The Living Christmas tree. That is what we call one tree on the farm. Years ago, I think it was 1995, we were looking for Christmas gifts for my in-laws, Ed and Mary. They were a hard couple to buy for! We were in a nearby Big R store and found some little trees in quart sized containers. The pots were wrapped in foil, and there were a lot of different kinds. As I was looking through them, one caught my attention. It was labeled South Dakota spruce. Ed was from South Dakota and he spoke of his boyhood home often, so we bought the little tree. It came with instructions for planting it after the holidays were over.
Mary wasn't one for surprises - she was always so excited to tell people. My Husband is a little bit like her that way! We gave them the tree early. It was the perfect size for a table-top tree. It was trimmed with as many vintage ornaments as it could hold! Some sparkly garland, tinsel and a foil star finished it off. A colorful skirt was sewn to cover up the base of the tree and gifts were placed underneath. The little tree became quite a centerpiece.
After the New Year, the decorations were taken off. This left the little tree looking bare and plain. It was stuck in with the rest of Mary's large collection of houseplants. It blended into the background and got watered when everything else did. That spring, Ed took the little tree from the house and planted it the yard. No special thought to the location, just a "this-is-a-good-spot" moment! By itself, the little tree looked so small. The surrounding evergreens towered over it.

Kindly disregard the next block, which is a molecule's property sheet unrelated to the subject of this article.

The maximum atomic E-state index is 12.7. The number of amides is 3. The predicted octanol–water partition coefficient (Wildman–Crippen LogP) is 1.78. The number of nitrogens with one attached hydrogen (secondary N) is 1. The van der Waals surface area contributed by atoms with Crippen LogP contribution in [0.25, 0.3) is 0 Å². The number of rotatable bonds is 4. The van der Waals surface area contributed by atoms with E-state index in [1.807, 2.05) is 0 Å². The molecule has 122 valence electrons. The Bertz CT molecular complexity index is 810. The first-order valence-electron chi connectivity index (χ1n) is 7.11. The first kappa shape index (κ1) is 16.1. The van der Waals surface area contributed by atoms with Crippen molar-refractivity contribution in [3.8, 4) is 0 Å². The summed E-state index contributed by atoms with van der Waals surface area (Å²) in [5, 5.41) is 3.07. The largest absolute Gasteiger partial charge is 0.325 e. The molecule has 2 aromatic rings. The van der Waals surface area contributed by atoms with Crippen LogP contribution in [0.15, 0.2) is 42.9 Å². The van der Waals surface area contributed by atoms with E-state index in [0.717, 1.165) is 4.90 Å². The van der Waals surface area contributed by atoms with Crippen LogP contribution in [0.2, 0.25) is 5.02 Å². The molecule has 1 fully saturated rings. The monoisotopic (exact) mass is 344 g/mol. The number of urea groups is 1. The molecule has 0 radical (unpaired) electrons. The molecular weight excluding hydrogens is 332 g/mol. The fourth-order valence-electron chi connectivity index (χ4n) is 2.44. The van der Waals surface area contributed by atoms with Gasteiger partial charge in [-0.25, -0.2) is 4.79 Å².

Ed tended to that tree. He watered it when the weather got hot and put fences around it when the grass grew and the deer and horses grazed too closely to it. We always kind of chuckled about the tree. We really couldn't believe that it was still living. A lot of things that are sold to be potted at a later date don't actually survive. This little tree did! And slowly it began to grow. For several years, the little tree stayed secure behind the wire remnant.
Mary passed away and Ed began to do less and less outside. I had taken over doing most of the yard work. One day I gave that little tree a close inspection. The branches had grown and were pressed up against the fencing. The grass around it had gotten so tall that it was entwined in the evergreen boughs. I removed the fencing and started pulling the grass. Once the area was clean, I stood back and was a little surprised. The tree was about five feet tall, bushy and healthy.
The last Christmas that Ed was living in his house, he wanted lights on the tree. He had found some of their old Christmas decorations and he trimmed the tree again. He went so far as to cut the top of it so that he could reach to put the star on. I thought the tree would be stunted. Again, I was surprised when it grew despite its top being cut off.
The farm chores became mine to do daily. The tree is now a landmark of sorts. I remember it as a table-top tree and looking so small in the yard. I also remember it with its stubby top. Over the last eighteen years, it has continued to grow and thrive. It stands out now, even with all of the evergreens around. I can no longer reach its top. It is our living Christmas tree.
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